It’s that time of year when you look at your bank balance and realise you can’t afford to get a decent meal from McDonalds. This is it; you’ve officially hit the infamous financial rock bottom that most uni students will go through at least once in their university life. Fear not troubled student, there is a solution to your financial woes. Start looking for a job! You’re probably thinking how and where do I start? Here are my top tips on how to start the search and (hopefully) get a job.
1. Draft up a CV
Drafting a CV is definitely not as complicated as it sounds. It is merely just summarising your academic history and achievements, your extracurricular activities and hobbies, and just a brief summary of who you are as a person. Apply a bit of introspection to find out for yourself what makes you unique and shout about it. The University of Derby offers some excellent support, including the CV Clinic to help you create a great CV.
2. Open up a bank account
Aimed more at international students, but opening a local bank account has helped me to manage my finances considerably. Firstly, if you are going to be applying for jobs, you will then be paid for the work you undertake. Usually employers would want to pay your wages into a local bank account rather than a foreign one. I also found that day-to-day transactions are cheaper through a UK bank account as you have fewer bank charges to deal with. You also tend to have a much wider range of autonomy over a local bank account as compared to a foreign one, as if there were to be a problem, you can visit your local bank branch. However, if you are operating a foreign account, you might have to deal with bureaucracy and may be financially stranded for a few days.
3. Register with the University’s Student Employment Agency
If you’re going to be looking for a job around the uni, you’re going to need to sign up with the Student Employment Agency. This service is the University of Derby’s recruitment agency. It provides students the chance to find paid employment and may be of help when seeking employment outside of uni too. The Student Employment Agency gives you access to jobs that are tailored to personal preferences you state through the application process. The team also look after your payments, and make sure you are paid on time for any work you have completed.
4. Start actually looking for employment
When you’re all set up with the Student Employment Agency, start browsing through the available vacancies and see what tickles your fancy. It is imperative when looking for a job that you try to find one that compliments your uni timetable and schedule. Remember, you’re at uni to get a degree, not a part-time job for a few extra pounds. Usually, finding a job that is at the uni works out better, as they are more than accommodating of students’ schedules and are much more flexible. However, if you can find a job outside of uni that works better for you and your schedule, go for it!
5. Apply for a National Insurance Number – especially if you are an international student
As a student looking for work it is essential that you have a National Insurance Number. A National Insurance Number is a ‘personal account number’ that is used in the UK as part of the social security system, and ensures that you pay the correct amount of tax whilst also serving as confirmation of your right to work. The application process is relatively simple – you contact the Department of Works and Pensions and set up an appointment, which in my experience took place in Nottingham. The appointment takes place as an interview to explore the reasons why you are applying for a National Insurance Number, in our case because we want to find employment. It is also a means of verifying your right to work as a student, especially if you’re an international student on the tier 4 visa. It is a relatively simple process and if your documents are in order, the process can be completed quickly.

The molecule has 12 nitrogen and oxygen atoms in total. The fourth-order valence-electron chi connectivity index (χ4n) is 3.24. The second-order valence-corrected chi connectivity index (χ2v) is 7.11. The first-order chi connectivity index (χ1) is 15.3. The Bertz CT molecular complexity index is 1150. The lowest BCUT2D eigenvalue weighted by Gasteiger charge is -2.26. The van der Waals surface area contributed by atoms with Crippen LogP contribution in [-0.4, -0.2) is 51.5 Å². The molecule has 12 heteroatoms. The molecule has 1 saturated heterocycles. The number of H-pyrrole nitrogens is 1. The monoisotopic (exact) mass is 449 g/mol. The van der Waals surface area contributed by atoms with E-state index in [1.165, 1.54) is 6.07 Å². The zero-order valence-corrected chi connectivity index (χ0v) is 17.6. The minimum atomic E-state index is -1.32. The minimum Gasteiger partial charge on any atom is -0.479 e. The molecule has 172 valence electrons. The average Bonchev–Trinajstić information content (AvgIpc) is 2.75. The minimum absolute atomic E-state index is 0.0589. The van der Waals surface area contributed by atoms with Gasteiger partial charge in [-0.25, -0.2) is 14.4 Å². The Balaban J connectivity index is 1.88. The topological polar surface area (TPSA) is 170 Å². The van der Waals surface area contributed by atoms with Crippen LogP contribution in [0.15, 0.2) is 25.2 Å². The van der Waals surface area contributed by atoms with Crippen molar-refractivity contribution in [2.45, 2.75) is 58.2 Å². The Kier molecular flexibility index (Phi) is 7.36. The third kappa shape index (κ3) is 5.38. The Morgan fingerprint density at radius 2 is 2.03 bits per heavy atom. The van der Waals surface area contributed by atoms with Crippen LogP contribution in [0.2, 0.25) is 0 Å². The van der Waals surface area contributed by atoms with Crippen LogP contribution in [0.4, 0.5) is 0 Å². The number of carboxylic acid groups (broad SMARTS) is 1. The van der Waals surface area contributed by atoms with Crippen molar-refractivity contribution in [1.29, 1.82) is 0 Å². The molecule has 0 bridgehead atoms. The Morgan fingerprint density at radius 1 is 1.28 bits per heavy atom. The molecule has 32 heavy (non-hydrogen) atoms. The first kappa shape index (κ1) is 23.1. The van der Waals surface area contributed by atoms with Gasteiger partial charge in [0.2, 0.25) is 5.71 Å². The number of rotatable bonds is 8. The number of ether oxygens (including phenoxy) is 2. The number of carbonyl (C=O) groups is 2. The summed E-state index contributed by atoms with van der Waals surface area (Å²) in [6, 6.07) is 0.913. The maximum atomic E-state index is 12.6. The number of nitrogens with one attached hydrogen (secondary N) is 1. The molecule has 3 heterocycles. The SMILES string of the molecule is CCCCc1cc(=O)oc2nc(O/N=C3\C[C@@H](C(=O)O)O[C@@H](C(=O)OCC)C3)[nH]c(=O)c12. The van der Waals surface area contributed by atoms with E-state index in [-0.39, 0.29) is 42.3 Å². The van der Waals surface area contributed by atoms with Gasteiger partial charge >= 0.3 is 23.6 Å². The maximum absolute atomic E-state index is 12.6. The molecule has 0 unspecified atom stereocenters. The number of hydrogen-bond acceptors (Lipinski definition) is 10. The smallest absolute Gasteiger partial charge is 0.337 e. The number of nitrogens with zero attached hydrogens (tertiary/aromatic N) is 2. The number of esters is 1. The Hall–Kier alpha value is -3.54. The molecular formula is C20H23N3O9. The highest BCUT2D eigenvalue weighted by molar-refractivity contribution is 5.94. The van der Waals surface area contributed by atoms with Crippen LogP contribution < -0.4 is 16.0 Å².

6. Understand the rules on working hours
As a student, especially an international student, it is important that you adhere to your visa regulations on your work limit. For international students on a tier 4 general visa, the work limit is 20 hours per week. If you exceed this time limit, you risk your employer being subject to a hefty fine and you may be banned from working by the Department of Works and Pensions – those who issue your National Insurance number – and your visa may be cancelled. You would have to leave the UK and may face difficulties in applying for another visa to return. Keep a log by week and work closely with the Student Employment Agency to make sure all your hours are logged correctly.
7. You’ve secured an interview – congratulations!
You’ve applied for a job and you’ve been called to an interview! Remember:
- Be on time – try to get to the interview about 10 minutes before it is scheduled to start. This shows your prospective employer that you value time and are punctual, which is a great start to any interview. It will also help you get settled before the interview begins and you can collect your thoughts.
- Dress smartly – in my humble opinion, it is always a much safer option to be overdressed than underdressed. If you’ve put time into looking good for your interview, you are much more likely to feel good and confident about yourself. If you feel good, you’ll do good.
- Lastly, be confident and relax! It’s not an interrogation, your potential employer just wants to get to know you better. Just speak as you normally would to any other person about yourself. Make sure to let your strengths and positive qualities shine, however, do not be afraid to show some drawbacks about yourself that you could work on to become a better employee and better person overall.
All the best and happy job hunting!